Capturing the Cosmos

In a first for the APS, the new Australian planetarium show Capturing the Cosmos, will be released nationally in fixed planetarium domes around Australia, from Monday, March 21.

Poster_CapturingtheCosmos_Venues

This has been made possible through a partnership between Melbourne Planetarium and the ARC Centre of Excellence for All-Sky Astrophysics (CAASTRO), a collaboration of seven universities involving the University of Sydney, the Australian National University, the University of Melbourne, Swinburne University, the University of Queensland, the University of Western Australia and Curtin University.

CAASTRO and the Melbourne Planetarium have jointly funded the production and have worked together to create a stunning show that highlights the current research being carried out by CAASTRO astronomers as they search the sky in ways never before possible. Narrated by Academy Award winning actor Geoffrey Rush and including wonderful time-lapse photography by Alex Cherney, the 25-minute show has all the high quality production values expected of a Melbourne Planetarium production.

Being that CAASTRO is a national organisation, they were keen to support our national planetariums and in fact have gone even further. All institutional members of APS can contact the Melbourne Planetarium to receive a zero-cost license of the show for their theatres.

Capturing the Cosmos is a marvellous visual piece that showcases cutting edge astronomical technology and highlights Australia’s contribution to unravelling the mysteries of the Universe. Having the show being distributed amongst the APS (fixed dome and portable) members enables a greater engagement and opportunity for the public to experience. It is surely going to be a hit!” says APS President Shane Hengst.

CAASTRO has a “big sky” approach to astronomy. It tackles the big questions in astronomy that can only be answered by observing as much of the southern sky as possible. It’s a wonderful fit for the planetarium, as we can immerse audiences into the grandness of the night sky and the richness of the data collected by CAASTRO astronomers.

SkyMapper, an automated telescope in northern New South Wales, is building a vast new catalogue of stars and galaxies that are millions of times fainter than the eye can see. Credit: Melbourne Planetarium/Alex Cherney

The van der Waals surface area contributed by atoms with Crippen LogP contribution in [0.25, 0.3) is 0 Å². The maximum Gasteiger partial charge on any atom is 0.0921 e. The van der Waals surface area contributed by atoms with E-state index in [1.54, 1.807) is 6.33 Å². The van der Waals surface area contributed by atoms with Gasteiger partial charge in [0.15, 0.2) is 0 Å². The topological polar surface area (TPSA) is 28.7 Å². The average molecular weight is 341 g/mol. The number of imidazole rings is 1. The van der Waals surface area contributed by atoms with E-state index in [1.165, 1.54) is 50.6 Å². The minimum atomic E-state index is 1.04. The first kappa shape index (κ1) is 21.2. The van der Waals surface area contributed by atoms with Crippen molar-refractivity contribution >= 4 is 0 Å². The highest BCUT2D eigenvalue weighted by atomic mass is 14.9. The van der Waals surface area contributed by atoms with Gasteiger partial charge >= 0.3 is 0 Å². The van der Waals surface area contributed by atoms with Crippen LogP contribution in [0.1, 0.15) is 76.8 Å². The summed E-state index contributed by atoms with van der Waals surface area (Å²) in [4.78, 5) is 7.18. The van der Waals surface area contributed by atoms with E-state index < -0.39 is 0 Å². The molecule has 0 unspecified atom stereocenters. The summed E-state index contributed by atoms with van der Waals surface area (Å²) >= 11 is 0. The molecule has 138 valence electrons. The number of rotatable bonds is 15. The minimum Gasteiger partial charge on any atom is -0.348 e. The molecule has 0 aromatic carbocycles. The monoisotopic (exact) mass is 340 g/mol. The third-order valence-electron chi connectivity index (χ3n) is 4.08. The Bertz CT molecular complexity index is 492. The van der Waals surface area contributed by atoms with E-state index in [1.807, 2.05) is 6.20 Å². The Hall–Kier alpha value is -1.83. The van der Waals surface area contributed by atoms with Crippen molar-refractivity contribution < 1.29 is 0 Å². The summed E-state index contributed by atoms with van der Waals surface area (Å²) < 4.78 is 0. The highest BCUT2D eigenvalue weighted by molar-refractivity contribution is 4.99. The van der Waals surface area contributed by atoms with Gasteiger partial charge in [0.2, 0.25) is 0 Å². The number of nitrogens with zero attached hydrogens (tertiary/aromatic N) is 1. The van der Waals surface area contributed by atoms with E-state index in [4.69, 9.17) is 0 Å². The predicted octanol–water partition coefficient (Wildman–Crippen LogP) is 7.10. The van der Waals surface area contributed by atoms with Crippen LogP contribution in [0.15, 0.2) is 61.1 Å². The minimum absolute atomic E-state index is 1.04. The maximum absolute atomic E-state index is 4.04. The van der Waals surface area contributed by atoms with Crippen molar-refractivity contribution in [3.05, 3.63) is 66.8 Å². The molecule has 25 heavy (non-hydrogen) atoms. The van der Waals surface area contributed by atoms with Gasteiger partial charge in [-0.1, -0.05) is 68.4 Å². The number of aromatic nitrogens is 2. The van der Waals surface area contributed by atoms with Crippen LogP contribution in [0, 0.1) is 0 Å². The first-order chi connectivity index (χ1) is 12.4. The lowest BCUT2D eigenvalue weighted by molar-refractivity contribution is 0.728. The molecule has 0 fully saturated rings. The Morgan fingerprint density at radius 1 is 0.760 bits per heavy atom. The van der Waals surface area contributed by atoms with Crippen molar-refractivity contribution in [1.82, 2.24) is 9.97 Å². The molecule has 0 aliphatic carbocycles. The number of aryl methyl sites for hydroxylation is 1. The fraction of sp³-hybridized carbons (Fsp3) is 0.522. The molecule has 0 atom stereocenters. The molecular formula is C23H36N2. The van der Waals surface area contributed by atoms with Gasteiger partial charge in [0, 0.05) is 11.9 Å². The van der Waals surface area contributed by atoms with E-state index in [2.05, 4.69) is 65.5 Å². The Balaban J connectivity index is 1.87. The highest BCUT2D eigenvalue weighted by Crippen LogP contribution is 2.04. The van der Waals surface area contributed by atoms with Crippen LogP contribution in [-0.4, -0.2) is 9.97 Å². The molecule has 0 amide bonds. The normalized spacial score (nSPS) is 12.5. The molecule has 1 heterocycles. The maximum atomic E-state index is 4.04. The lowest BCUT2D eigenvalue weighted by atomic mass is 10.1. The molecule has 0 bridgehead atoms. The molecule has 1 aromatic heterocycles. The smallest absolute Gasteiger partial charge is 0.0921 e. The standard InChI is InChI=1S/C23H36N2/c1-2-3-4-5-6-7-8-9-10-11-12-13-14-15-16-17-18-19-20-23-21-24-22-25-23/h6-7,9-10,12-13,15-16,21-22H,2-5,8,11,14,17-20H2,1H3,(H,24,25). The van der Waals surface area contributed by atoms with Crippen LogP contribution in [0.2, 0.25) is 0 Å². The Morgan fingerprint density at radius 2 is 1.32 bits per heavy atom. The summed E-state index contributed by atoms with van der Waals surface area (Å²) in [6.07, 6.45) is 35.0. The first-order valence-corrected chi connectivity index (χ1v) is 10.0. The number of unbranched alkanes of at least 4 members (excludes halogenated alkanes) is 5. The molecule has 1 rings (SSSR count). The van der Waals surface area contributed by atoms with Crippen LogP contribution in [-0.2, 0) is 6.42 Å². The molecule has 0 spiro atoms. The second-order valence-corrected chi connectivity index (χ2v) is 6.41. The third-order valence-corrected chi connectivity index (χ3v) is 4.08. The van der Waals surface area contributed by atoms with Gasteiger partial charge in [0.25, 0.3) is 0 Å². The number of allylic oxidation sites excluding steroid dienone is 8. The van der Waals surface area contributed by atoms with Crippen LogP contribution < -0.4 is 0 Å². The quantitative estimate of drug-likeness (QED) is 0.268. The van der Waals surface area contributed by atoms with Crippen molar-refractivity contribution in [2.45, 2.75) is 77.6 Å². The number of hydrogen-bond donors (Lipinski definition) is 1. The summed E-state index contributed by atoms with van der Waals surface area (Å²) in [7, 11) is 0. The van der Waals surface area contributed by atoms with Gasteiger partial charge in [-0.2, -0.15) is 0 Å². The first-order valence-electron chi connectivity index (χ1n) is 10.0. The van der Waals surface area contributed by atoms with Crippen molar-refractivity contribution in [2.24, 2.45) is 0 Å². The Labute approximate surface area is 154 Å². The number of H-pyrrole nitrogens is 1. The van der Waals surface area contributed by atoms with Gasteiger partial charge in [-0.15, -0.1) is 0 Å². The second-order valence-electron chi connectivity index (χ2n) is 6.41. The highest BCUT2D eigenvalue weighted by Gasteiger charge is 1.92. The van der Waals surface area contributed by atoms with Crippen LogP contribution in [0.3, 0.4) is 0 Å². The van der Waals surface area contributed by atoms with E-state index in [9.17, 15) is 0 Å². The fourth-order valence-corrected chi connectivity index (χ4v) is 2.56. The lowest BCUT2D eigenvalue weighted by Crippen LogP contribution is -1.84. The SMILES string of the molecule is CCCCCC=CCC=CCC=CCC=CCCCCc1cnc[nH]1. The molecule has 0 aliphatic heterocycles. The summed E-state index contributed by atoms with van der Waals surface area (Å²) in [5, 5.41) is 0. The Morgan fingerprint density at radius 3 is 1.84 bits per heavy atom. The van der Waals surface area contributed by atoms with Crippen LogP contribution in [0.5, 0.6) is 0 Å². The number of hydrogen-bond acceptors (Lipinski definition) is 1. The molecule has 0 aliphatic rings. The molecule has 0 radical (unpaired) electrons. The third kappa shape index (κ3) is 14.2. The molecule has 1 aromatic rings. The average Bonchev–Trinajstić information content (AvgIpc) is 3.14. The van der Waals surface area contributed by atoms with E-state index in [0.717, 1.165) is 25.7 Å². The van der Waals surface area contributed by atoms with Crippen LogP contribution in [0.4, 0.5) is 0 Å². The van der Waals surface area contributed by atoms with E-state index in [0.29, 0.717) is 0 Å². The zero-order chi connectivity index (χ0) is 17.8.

SkyMapper, an automated telescope in northern New South Wales, is building a vast new catalogue of stars and galaxies that are millions of times fainter than the eye can see. Credit: Melbourne Planetarium/Alex Cherney

The show focuses on two new and innovative Australian telescopes. One is the SkyMapper telescope in Siding Spring Observatory, NSW. This automated telescope is continually scanning the sky, detecting changes as distant objects rapidly brighten or fade away. The sky is a lot more dynamic than we can ever experience for ourselves. The show focuses on SkyMapper’s search for Type 1a supernovae that can help us better understand the mystery of dark energy.

The other telescope is the Murchison Widefield Array (MWA), a radio telescope located in Western Australia. Capturing the Cosmos reveals to the audience the radio sky that the MWA sees. Gone are the usual stars that fill the night sky and instead we see the Milky Way as a bright thin band of hot hydrogen gas, and the tiny dots scattered randomly across the sky are not stars, but distant galaxies. Their bright radio emission is a consequence of each galaxy’s central black hole. The MWA is one of the first telescopes that can peer into the very distant past and help us understand how the first stars and galaxies lit up the universe.

The Murchison Widefield Array beneath the radio sky that the MWA records, this radio telescope detects radio waves that are invisible to our eyes. Credit: Melbourne Planetarium / MWA GLEAM Team / Alex Cherney

The Murchison Widefield Array beneath the radio sky that the MWA records, this radio telescope detects radio waves that are invisible to our eyes.
Credit: Melbourne Planetarium / MWA GLEAM Team / Alex Cherney

Capturing the Cosmos shares the amazing developments that are happening within Australia as astronomers explore the universe from our beautiful southern sky. There are known mysteries that astronomers are working to solve, but these telescopes also have the potential to discover things that will lead to even further questions and mysteries. All-sky astrophysics is leading us towards discovering the true nature of the cosmos.

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